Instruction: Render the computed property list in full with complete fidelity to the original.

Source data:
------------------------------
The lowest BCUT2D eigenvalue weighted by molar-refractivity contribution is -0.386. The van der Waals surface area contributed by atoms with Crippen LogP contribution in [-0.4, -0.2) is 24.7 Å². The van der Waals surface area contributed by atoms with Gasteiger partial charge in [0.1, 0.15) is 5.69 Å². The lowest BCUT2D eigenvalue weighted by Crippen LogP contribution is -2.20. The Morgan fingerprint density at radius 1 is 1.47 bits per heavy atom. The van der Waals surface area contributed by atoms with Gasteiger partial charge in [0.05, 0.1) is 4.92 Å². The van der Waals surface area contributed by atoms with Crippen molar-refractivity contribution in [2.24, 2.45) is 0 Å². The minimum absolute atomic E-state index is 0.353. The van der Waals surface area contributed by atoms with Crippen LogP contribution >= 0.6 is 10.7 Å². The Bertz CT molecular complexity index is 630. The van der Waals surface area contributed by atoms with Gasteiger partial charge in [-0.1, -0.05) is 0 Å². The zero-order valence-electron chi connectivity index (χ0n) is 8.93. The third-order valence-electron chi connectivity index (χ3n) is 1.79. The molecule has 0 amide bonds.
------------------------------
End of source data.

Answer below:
The lowest BCUT2D eigenvalue weighted by molar-refractivity contribution is -0.386. The van der Waals surface area contributed by atoms with Crippen LogP contribution in [-0.4, -0.2) is 24.7 Å². The van der Waals surface area contributed by atoms with Gasteiger partial charge in [0.1, 0.15) is 5.69 Å². The lowest BCUT2D eigenvalue weighted by Crippen LogP contribution is -2.20. The Morgan fingerprint density at radius 1 is 1.47 bits per heavy atom. The van der Waals surface area contributed by atoms with Gasteiger partial charge in [0.05, 0.1) is 4.92 Å². The van der Waals surface area contributed by atoms with Crippen molar-refractivity contribution in [2.24, 2.45) is 0 Å². The minimum absolute atomic E-state index is 0.353. The van der Waals surface area contributed by atoms with Crippen LogP contribution >= 0.6 is 10.7 Å². The Bertz CT molecular complexity index is 630. The van der Waals surface area contributed by atoms with Gasteiger partial charge in [-0.1, -0.05) is 0 Å². The zero-order valence-electron chi connectivity index (χ0n) is 8.93. The third-order valence-electron chi connectivity index (χ3n) is 1.79. The molecule has 0 amide bonds.